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About Here’s to Your Wealth

I cover personal finance issues that face Gen X and the Middle Class. I also focus on the financial impact of life transitions such as divorce, job changes, or death of a partner. Each month I will also be sharing a market commentary titled “Here’s To Your Wealth”. My blog... Read more

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Savings

3 Core Savings Tips for Millennials In Their 30s

If you’re in your 30s, now is the time to save. There are countless articles on the need for Millennials to save, but they tend to target people in their 20s and often overlook the early 30s crowd.

I like to call you early-30-somethings “young accumulators.” You have careers and skills that you have sharpened throughout your 20s, and now you’re looking even further ahead. With the burden of student loans and often a high tax bracket to deal with, you are or may be considering attainable savings strategies. In my work with young executives, physicians, lawyers, and entrepreneurs, I’ve found that the 3 core savings tips below can help point you toward the wealth accumulation you crave.

 Maximize Your Savings as Early as Possible

In my experience, I’ve found that people in their early 30s often fall into one of two savings camps—putting off saving for the future or saving only a minimum amount now. These are the wrong strategies.

Instead, save as much as you can now. The phrase, “It’s not timing the market; it’s the time in the market,” is a popular phrase for good reason. The so-called “Rule of 72” states that in order to find the number of years required to double your money at a given interest rate, divide your compound rate of return into 72. The result is the approximate number of years that it will take for your investment to double. Let’s play this out. If your rate of return is 7.2 %, it will take you approximately 10 years to double your money. So, say you invest $1,000 at age 30 and 7.2% is your hypothetical assumed rate of return. Without making any additional contributions, the total approximate value of your investment would double to $2,000 by the time you are age 40, double again to $4,000 when you hit age 50, and reach $8,000 by the time you are 60. If instead you chose to wait 10 years and invested your first $1,000 at age 40, then at age 60, you would only have $4,000—a 50% difference! Of course rates of return will vary, but this example shows the impact of how the compound growth can be beneficial over the long term.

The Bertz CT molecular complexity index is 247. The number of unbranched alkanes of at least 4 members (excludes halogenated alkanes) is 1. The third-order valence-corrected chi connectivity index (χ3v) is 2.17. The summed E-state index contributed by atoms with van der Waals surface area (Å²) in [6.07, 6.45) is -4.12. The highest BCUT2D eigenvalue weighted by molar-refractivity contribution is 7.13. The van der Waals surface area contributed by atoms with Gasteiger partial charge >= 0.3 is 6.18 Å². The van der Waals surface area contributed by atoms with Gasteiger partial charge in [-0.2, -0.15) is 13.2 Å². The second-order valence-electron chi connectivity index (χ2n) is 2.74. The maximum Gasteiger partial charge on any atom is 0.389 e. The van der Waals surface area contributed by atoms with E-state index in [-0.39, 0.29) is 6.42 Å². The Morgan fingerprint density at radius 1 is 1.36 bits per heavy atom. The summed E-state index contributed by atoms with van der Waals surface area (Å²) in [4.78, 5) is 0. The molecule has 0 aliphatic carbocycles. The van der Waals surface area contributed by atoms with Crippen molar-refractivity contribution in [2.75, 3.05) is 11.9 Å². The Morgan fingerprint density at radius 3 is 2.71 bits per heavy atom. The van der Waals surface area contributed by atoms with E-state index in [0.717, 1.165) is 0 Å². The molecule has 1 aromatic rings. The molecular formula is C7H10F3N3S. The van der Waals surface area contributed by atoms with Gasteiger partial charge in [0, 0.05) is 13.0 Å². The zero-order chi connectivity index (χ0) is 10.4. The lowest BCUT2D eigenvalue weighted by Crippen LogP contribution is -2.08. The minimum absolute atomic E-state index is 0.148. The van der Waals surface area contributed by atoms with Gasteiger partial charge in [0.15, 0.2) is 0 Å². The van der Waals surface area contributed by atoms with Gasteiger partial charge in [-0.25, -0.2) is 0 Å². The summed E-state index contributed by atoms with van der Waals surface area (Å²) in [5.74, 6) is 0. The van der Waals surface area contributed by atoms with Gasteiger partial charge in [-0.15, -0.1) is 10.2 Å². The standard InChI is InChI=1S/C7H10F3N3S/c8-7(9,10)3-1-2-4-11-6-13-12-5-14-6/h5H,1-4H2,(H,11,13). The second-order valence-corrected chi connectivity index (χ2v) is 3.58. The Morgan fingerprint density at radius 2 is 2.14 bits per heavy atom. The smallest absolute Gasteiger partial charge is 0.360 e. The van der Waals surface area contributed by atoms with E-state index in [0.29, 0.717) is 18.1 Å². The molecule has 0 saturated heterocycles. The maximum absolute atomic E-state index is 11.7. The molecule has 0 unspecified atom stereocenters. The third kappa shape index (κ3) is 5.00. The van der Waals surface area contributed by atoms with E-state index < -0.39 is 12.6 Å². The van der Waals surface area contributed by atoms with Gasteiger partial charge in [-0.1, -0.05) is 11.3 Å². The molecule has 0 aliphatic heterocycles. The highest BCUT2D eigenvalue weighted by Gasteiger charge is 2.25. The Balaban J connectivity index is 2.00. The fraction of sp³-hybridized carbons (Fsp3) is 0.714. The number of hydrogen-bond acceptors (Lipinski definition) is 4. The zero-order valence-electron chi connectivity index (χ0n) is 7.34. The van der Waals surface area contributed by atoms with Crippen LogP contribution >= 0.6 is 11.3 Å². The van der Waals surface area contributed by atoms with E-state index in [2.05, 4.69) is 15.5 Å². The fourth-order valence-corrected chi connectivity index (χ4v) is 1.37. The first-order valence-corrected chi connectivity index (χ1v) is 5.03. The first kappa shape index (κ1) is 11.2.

If you’re in your 30s and do not have discretionary income that you can save now, I strongly suggest you look into a supplemental part-time job in an area of interest to you. I’ve mentioned in my previous articles the benefits of having what I like to call “hobby jobs.” During my 20s and 30s, in addition to my day job, I taught evening classes at University of Maryland. I know firsthand that a secondary paycheck works wonders in amplifying your savings, and if your part-time gig is something you enjoy, it doesn’t feel like a job at all.

Take on as Much Risk as Tolerable

As a young accumulator, you are in the position to take on more risk than a near retiree—you are a longer-term investor, and as such you may be able to embrace riskier assets. The way to grow your wealth in real terms is to earn a rate of return greater than the rate of inflation. Along with this greater potential return, there is also greater risk of loss, but that risk has to be measured against lower-risk investments that may not offer the best opportunity to hurdle the inflation rate.